Monday Morning Quarterback Part II
By BOP Staff
August 6, 2014
Kim Hollis: Where does Guardians of the Galaxy rank amongst the Marvel success stories?
David Mumpower: I think a lot depends on how much we grade on a curve. Realistically, The Avengers is always going to be THE Marvel success story. Marvel Studios built a quartet of superheroes in solo films, added Black Widow and Hawkeye as window dressing in some of those titles, and then successfully built to a sum much greater than the individual parts. At the time, I appreciated that the Iron Man movie could succeed due to the similarities of Tony Stark and Bruce Wayne. I also felt that Captain America would do well because of the genteel throwback nature of the story. Plus, a little well-intended jingoism generally goes over well in this country.
Thor was the biggest risk in my estimation. That character had to include Norse mythology as well as some of the same traits I lamented about John Carter and Green Lantern in a previous reply. Marvel cleverly played up the strengths of the character, his larger than life attitude and natural charisma, and struck gold. I do think that the performance of Thor: The Dark World, the worst performer of the three post-Avengers projects, reflects the limitations of Thor but we are still discussing a financial outlay of $320 million with a box office return over a billion.
Given the above, I would have to slot Guardians of the Galaxy second overall. It slots ahead of Thor, a slightly risky project, but behind The Avengers, the most daring cinematic gamble of the 2000s. The reason why I slot Guardians of the Galaxy so highly is that even among comic book nerds, these characters are not especially beloved, at least not ones that require real actors. Groot and Rocket Raccoon are popular, but an action movie should never sink or swim based upon the comic relief. Oftentimes, the box office result in such situations is similar to The Fifth Element. Guardians of the Galaxy features one genuinely famous face in Zoe Saldana plus a bunch of That Guy actors. It has a storyline that barely hangs together under even the least critical of evaluations. And it actually fails the laugh test in a lot of key ways as a potential movie project. Despite all of that, it just opened to $94 million. Miracles do happen.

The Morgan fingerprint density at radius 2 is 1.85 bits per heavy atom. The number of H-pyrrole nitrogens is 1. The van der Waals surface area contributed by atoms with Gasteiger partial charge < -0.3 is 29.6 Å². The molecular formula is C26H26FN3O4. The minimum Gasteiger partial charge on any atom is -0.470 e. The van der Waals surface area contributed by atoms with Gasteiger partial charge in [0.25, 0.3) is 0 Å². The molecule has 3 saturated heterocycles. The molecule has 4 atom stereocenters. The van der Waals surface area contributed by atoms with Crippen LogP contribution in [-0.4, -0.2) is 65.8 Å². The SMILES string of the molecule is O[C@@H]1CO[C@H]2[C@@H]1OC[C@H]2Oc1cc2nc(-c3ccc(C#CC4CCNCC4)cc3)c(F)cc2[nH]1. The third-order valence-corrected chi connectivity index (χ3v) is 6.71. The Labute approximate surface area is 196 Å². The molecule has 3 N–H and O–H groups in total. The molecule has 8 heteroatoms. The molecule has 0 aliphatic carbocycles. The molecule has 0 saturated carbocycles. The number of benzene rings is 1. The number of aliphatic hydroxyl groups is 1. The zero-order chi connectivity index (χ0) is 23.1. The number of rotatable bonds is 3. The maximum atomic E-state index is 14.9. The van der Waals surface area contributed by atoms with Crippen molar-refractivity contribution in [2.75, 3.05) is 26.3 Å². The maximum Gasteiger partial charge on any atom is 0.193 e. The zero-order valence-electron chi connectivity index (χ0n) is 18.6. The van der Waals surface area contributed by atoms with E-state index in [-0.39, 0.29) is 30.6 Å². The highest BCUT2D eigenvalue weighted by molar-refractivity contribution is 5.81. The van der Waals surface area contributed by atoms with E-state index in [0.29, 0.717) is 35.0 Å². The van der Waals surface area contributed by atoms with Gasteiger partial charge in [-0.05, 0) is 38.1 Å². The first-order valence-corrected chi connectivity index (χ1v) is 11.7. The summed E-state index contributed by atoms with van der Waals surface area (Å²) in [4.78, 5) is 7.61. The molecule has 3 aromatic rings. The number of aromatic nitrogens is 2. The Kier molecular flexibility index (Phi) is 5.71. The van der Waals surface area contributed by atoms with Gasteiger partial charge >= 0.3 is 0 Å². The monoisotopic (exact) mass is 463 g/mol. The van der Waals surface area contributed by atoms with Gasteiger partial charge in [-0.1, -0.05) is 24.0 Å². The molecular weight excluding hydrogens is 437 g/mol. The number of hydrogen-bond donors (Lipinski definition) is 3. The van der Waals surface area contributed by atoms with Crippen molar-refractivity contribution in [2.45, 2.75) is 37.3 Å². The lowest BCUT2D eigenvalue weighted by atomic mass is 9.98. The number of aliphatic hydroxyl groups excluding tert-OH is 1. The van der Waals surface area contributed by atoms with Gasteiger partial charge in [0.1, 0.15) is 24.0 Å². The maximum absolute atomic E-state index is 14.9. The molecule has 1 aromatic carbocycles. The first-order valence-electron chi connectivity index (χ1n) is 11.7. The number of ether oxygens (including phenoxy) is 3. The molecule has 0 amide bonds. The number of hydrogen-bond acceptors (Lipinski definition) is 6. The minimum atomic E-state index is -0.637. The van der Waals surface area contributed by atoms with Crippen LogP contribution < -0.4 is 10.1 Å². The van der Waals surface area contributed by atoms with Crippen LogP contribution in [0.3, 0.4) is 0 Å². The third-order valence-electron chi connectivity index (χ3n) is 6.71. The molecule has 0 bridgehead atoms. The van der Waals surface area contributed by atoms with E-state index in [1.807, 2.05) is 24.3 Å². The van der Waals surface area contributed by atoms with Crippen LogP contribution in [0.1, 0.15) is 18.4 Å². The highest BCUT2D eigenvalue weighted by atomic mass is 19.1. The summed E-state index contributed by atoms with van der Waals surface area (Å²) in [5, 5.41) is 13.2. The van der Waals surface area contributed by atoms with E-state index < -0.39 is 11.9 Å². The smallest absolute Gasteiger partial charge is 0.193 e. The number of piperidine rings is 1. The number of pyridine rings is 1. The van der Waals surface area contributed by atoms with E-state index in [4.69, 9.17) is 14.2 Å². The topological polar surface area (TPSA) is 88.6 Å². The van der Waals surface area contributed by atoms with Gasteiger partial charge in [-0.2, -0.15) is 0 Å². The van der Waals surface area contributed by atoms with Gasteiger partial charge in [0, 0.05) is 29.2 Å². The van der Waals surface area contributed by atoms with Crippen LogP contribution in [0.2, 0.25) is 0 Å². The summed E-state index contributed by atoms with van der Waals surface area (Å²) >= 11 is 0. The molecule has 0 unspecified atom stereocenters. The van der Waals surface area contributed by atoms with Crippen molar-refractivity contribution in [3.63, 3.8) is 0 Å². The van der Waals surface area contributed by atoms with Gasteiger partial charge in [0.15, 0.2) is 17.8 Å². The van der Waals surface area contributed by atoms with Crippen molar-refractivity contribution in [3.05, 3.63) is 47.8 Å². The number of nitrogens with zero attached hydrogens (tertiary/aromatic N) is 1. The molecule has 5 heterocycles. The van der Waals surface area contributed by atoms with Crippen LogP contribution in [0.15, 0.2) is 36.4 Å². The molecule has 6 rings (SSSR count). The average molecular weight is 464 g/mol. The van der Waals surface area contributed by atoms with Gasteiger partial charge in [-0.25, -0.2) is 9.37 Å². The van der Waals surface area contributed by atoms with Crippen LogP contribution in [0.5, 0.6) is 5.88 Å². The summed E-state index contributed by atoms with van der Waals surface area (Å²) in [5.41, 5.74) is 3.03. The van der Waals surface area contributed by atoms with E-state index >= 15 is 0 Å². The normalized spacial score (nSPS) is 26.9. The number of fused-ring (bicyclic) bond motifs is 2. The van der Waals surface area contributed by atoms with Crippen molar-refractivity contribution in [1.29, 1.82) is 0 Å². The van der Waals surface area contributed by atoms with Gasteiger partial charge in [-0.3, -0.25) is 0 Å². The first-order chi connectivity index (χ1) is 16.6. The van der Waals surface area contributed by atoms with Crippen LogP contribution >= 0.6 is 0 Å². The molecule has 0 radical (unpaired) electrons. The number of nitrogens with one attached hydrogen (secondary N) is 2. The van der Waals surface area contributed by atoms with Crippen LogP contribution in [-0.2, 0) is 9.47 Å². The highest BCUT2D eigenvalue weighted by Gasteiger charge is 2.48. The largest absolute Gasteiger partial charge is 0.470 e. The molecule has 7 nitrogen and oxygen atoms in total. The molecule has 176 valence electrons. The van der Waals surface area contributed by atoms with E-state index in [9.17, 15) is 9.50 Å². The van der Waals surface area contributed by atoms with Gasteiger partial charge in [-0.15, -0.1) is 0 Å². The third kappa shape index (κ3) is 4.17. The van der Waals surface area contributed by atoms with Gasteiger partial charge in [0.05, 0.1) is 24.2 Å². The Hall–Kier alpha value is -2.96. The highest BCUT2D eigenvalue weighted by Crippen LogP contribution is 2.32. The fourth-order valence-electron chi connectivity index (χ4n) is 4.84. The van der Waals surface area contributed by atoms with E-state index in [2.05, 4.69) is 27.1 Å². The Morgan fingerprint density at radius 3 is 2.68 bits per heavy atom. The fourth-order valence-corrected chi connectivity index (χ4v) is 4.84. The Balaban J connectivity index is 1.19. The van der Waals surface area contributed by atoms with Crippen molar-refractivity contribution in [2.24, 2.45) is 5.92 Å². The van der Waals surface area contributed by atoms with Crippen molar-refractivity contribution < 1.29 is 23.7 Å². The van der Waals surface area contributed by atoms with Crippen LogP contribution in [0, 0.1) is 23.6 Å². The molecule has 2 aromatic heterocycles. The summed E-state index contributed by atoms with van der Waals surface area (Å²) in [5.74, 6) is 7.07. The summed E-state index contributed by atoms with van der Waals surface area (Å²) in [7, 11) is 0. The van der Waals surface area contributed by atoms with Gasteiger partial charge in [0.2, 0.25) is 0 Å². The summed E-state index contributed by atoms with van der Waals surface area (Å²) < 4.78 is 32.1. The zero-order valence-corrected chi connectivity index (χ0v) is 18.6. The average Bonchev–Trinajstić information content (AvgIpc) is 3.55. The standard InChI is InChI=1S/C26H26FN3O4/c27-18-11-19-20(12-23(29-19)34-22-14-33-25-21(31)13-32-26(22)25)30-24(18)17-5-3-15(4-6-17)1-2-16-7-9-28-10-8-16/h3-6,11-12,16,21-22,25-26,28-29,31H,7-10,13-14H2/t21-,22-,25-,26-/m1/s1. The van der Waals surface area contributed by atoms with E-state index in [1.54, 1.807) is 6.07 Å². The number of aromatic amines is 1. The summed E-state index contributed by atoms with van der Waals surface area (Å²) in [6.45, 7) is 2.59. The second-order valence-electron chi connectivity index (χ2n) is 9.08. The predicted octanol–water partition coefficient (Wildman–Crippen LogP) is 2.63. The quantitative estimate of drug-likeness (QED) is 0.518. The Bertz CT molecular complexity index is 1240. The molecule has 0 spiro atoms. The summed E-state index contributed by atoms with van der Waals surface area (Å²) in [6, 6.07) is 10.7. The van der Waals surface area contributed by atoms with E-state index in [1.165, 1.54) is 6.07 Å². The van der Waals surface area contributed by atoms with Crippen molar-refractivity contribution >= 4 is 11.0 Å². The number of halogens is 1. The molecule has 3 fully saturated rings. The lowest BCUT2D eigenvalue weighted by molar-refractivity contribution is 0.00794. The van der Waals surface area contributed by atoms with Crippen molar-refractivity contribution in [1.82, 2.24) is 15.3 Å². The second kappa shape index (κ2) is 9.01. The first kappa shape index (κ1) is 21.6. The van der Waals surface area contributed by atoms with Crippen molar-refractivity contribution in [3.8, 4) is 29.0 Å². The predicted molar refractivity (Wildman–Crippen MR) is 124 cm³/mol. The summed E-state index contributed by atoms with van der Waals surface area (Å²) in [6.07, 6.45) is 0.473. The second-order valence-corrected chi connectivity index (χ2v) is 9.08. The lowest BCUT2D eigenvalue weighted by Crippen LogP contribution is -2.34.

Edwin Davies: I have to agree with David both in terms of the placing of The Avengers at number one and Guardians of the Galaxy at number two on that list. Even considering how careful The Avengers project was put together, it could still have fallen apart completely if any one of the constituent parts had flopped, or if the final product didn't meet the sky high expectations that Marvel created for it. In hindsight, one of the most successful films of all time might not look as risky as it was perceived at the time, but there was no guarantee that The Avengers would be a success on the level that it ended up being.
Guardians of the Galaxy was still a much dicier proposition than any of the films that preceded or directly followed The Avengers because the characters had zero name recognition with the general public and only partial name recognition within the comic community, and its world existed so far from the one established in the other Marvel films. It spends maybe two minutes on Earth, then two hours immersing audiences in universe full of weird, grotesque monsters and finds the one human palling around with a talking raccoon. On paper, that's nuts. In execution, it's slightly less nuts, but not a commercially viable project demanding a $170 million budget and a huge marketing campaign. Up until the enthusiastic reviews started coming out, there was every reason to expect that Guardians of the Galaxy could be a disappointment, and the fact that it was not is nothing short of astonishing.